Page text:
Sunday, November 04, 2007


Friday Movie Review (quite late)

Went yesterday to Across the Universe with Kit and thought it was an OK musical even though the songs were not always confined to the believable context of stage performances as they are in the musicals I actually really like (such as in Cabaret, The Commitments and Topsey-Turvey). In short, not every Beatles song is improved by slowing it down and making it a heart-felt ballad, as most of the tunes were. Some Beatles songs have a little verve and energy and that's a good thing. On the other hand, Because was achingly beautiful, and Bono Vox did a great job with I Am The Walrus. Cukoo Cachu indeed. Almost as good was Joe Cocker, in three roles, singing Come Together. The nadir was usually good Eddie Izzard's rendition of The Benefit of Mr. Kite. Painful.

It's a love story spanning the near decade from about 1962 to 1971 which I believe is, coincidentally, the period the Beatles were together and making records. Its politics, as usual, was abysmal, as was its sense of history, at least to my knowledge and memory. That it included the radicals managing to blow themselves up in a New York brownstone (the dumb asses) was an OK inclusion; the ahistorical semi allusions to Timothy Leary and Ken Kesey were just weird. The set and costume details were actually pretty good. Nostalgia in bright colors.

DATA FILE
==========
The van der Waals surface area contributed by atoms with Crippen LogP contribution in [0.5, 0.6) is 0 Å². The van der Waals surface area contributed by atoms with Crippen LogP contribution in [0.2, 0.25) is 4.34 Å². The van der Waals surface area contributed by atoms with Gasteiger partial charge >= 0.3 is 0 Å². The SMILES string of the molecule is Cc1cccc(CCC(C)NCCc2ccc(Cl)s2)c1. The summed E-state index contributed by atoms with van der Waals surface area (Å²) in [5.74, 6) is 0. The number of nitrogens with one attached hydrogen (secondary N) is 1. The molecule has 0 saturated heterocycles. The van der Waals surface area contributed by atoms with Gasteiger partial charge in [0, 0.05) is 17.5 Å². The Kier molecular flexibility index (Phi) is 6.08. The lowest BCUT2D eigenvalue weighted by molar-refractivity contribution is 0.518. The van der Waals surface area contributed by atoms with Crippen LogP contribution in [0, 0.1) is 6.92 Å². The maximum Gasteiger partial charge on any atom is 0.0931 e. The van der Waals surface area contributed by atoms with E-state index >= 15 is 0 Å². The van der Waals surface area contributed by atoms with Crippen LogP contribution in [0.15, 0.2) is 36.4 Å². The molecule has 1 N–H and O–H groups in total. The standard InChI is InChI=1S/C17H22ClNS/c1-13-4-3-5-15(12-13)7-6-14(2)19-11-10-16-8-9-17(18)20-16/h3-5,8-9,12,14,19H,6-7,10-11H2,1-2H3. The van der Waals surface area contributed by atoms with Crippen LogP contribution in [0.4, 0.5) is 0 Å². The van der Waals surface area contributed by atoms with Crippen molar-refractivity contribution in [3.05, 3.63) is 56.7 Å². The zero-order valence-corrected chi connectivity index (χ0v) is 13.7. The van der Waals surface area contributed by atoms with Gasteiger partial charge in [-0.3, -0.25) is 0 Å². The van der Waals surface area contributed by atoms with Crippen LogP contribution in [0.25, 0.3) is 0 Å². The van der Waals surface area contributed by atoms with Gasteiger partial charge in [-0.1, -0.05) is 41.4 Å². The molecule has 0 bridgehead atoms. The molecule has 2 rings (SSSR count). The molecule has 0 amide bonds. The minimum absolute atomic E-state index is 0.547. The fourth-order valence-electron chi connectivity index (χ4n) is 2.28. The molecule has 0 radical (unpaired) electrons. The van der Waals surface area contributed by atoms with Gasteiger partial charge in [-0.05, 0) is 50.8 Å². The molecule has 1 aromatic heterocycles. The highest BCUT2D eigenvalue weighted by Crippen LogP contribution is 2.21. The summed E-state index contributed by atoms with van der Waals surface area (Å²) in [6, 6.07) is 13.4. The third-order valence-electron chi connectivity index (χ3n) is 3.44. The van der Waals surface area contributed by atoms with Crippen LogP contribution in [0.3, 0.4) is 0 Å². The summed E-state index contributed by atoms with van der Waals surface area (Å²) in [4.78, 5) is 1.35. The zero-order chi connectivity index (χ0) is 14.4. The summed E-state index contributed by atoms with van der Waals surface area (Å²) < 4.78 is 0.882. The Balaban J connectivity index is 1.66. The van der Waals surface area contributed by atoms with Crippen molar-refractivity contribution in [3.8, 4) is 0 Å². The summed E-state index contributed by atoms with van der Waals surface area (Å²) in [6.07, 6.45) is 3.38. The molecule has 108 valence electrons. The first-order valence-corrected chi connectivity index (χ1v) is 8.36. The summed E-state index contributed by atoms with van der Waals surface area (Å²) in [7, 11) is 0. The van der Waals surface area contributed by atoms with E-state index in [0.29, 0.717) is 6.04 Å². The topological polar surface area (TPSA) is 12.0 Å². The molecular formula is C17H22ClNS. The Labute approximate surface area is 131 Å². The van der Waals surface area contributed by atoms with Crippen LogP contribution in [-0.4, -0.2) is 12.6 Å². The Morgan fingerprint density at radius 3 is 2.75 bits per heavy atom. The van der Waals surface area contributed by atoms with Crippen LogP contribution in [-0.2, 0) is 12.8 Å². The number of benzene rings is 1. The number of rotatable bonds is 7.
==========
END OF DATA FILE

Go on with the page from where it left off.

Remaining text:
The girl lead, Evan Rachel Woods, whom I have liked since the TV divorce show, Once and Again, a few years ago, was good, as was her lover, a Brit I've never seen before, Jim Sturgess. I didn't like the Princeton dropout, inducted, war wounded brother Max played by Joe Anderson. The mandatory interracial couple, Dana Fuchs and Martin Luther McCoy, both sang pretty well, but Martin Luther was better in my mind, his slow version of While My Guitar Gently Weeps was another musical highlight. There was group dancing in this film, but most of the choreography was cringe inducing. I'm serious, the dancing in the round hospital room was about as awful as it gets. The physical for the Army scene was nearly as bad.

Visually pretty stunning, but with little emotional or intellectual staying power, this flick will probably be remembered as another failed attempt to apotheosize the over hyped late 60s, a task which has defeated far better movies than this. The director was Julie Taymor who is credited with directing a lot of Shakespeare I didn't really care for. So at least I'm consistent with this. This was a pretty girly flick. Oh, a final triumph but perhaps too short, was Jeff Beck's wonderful version of A Day in the Life.

If you don't like the Beatles, run away from this movie.

UPDATE: I corrected my mispelling of Ken Kesey's name. Thanks, Tony.


Ken Kesey
Thanks. It looked a little wrong but I neglected to correct it. Is he still alive?
Taymor has a habit of making things that are visually remarkable but lacking in pace and narrative voice. The screen is all bold colors and grand sets, but the characters and plot all go gray. I kinda sorta wanted to see this one, but was afraid that it would be like her Titus: pretty but not particularly bright.
I think you nailed it, David. Thanks.

He died November 10, 2001.

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